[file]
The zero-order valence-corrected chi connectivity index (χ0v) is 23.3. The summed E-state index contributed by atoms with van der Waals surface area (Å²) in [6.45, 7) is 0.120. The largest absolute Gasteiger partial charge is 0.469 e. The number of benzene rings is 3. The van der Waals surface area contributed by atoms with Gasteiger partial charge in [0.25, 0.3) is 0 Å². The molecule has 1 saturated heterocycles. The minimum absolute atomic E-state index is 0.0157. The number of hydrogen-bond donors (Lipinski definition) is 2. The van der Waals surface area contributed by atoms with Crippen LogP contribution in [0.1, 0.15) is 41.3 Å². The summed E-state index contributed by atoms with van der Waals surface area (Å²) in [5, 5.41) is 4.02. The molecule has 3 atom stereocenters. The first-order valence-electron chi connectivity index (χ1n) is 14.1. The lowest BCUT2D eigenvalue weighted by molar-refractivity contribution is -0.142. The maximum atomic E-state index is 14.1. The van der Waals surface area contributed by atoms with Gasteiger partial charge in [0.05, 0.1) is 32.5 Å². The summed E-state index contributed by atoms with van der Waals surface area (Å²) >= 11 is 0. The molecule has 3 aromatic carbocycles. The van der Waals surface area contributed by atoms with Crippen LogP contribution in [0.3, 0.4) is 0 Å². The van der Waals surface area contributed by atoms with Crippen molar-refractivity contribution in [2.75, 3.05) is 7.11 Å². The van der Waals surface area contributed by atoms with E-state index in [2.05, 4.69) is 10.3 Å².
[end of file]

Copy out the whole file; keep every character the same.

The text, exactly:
The zero-order valence-corrected chi connectivity index (χ0v) is 23.3. The summed E-state index contributed by atoms with van der Waals surface area (Å²) in [6.45, 7) is 0.120. The largest absolute Gasteiger partial charge is 0.469 e. The number of benzene rings is 3. The van der Waals surface area contributed by atoms with Gasteiger partial charge in [0.25, 0.3) is 0 Å². The molecule has 1 saturated heterocycles. The minimum absolute atomic E-state index is 0.0157. The number of hydrogen-bond donors (Lipinski definition) is 2. The van der Waals surface area contributed by atoms with Crippen LogP contribution in [0.1, 0.15) is 41.3 Å². The summed E-state index contributed by atoms with van der Waals surface area (Å²) in [5, 5.41) is 4.02. The molecule has 3 atom stereocenters. The first-order valence-electron chi connectivity index (χ1n) is 14.1. The lowest BCUT2D eigenvalue weighted by molar-refractivity contribution is -0.142. The maximum atomic E-state index is 14.1. The van der Waals surface area contributed by atoms with Gasteiger partial charge in [0.05, 0.1) is 32.5 Å². The summed E-state index contributed by atoms with van der Waals surface area (Å²) >= 11 is 0. The molecule has 3 aromatic carbocycles. The van der Waals surface area contributed by atoms with Crippen LogP contribution in [0.3, 0.4) is 0 Å². The van der Waals surface area contributed by atoms with Crippen molar-refractivity contribution in [2.75, 3.05) is 7.11 Å². The van der Waals surface area contributed by atoms with E-state index in [2.05, 4.69) is 10.3 Å².